Insertion Appointment

The transitional restorations on the four incisors were scored with a finishing diamond, torque was applied with a metal instrument, and they were easily removed (Figure 13). The surface was then cleaned with pumice and an alcohol wipe to remove all debris. After try-in of the veneers and the fit was verified, the porcelain was shaken in an ultrasonic bath with ethyl alcohol, silanated, and a hema-free bonding agent was applied (CHOICE™ 2 veneer kit, Bisco, Inc.).

The entire tooth surface was etched with 32% phosphoric acid, rinsed, and DBA (ONE-STEP®, Bisco, Inc.) was applied per the manufacturer’s instructions (Figure 14). The luting composite was place directly on the tooth and the veneers were then placed and tacked for 3 seconds with a mini light-curing tip (Figure 15). The remainder of the cement was cleaned up and the entire surface was cured for 40 seconds with a large curing-light tip. The temporaries were then removed on the cuspids and bicuspids and the insertion procedure was performed in the same manner as the incisors.

Treatment of IDS-treated teeth during veneer insertion includes these steps:

  1. Pumice, roughen with fine diamond, or light aluminum-oxide sand blasting.
  2. Control tissue fluid with cord or retraction paste.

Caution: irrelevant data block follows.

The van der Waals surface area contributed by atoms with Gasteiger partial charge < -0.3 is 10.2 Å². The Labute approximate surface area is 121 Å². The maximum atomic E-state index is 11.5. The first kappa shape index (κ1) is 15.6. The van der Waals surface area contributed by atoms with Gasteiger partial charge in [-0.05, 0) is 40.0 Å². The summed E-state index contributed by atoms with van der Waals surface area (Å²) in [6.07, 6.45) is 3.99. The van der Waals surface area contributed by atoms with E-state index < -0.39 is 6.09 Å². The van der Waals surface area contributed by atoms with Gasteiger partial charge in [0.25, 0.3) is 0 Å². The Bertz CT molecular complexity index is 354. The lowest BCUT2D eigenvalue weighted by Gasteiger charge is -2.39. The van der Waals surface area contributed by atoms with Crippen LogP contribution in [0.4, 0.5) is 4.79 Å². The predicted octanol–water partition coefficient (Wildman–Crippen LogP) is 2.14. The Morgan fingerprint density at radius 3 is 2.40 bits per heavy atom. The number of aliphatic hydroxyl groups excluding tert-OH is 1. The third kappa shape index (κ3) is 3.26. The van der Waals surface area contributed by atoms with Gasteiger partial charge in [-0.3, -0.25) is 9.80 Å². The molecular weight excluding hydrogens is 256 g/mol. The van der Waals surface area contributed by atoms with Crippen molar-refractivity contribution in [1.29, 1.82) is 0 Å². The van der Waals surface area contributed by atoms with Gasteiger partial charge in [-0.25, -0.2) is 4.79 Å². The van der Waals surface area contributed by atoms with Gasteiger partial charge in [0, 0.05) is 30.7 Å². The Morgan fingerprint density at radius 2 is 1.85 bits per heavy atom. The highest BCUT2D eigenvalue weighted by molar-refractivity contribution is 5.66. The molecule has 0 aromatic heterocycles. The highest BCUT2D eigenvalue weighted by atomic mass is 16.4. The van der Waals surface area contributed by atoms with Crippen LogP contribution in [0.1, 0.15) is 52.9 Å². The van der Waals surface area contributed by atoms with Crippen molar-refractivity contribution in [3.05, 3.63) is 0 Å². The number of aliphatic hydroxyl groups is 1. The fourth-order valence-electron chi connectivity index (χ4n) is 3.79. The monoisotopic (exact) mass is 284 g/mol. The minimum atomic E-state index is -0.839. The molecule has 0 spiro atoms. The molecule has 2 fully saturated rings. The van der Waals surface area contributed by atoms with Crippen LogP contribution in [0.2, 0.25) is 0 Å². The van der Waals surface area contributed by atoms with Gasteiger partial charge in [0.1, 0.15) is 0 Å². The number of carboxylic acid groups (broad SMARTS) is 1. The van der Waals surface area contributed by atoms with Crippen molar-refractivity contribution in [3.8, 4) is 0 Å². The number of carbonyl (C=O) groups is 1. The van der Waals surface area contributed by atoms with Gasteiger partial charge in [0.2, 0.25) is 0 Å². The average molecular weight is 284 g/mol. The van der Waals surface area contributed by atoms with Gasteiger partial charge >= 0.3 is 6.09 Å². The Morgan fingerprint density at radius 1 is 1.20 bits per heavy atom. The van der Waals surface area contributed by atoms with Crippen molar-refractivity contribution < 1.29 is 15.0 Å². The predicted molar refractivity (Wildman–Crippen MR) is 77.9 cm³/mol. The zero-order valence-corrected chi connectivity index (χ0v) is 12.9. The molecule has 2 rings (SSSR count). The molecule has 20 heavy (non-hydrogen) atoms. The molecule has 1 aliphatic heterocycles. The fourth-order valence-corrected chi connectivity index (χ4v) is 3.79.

3. Etch the entire surface.
  4. Apply DBA, air-thin, no cure.
  5. Apply light-cure luting material, seat veneers.
  6. Finish with usual techniques.

Conclusion

At 12-months postoperative, the soft tissue acceptance to the restorations was very good with resolution of crowding (Figure 16). The goals of the case were met with improvement in tooth proportions, color, and the position of teeth within the arch. Preoperative planning helped ensure proper tooth preparation to help meet the case objectives. The tooth proportions and interarch positions were corrected as desired (Figure 17).

Achieving patient satisfaction while maintaining physiology principles are key to a successful treatment outcome. IDS provides consistent results with almost no problems with sensitivity or microleakage. Sealing fresh dentin provides a maximum bond to the tooth while a suitable separating medium reduces the anxiety associated with removal of the temporaries or subsequent bond of the porcelain to the tooth. The results are restorations that are bonded tenaciously to the teeth while increasing office efficiency and an excellent patient experience (Figure 18).

Acknowledgment

The author would like to thank Mr. Adrium Jurim at Jurim Dental Studio for his excellent esthetic work and for understanding the principles of smile design.

References

1. Swift EJ Jr, Friedman MJ. Porcelain veneer outcomes, part II. J Esthet Restor Dent. 2006;18(2):110-113.

2. Tipton, PA. Aesthetic tooth alignment using etched porcelain restorations. Pract Proced Aesthet Dent. 2001;13(7):551-558.

3. Dumfahrt H. Porcelain laminate veneers. A retrospective evaluation after 1 to 10 years of service: Part 1 – Clinical procedure. Int J Prosthodont. 1999;12(6):505-513.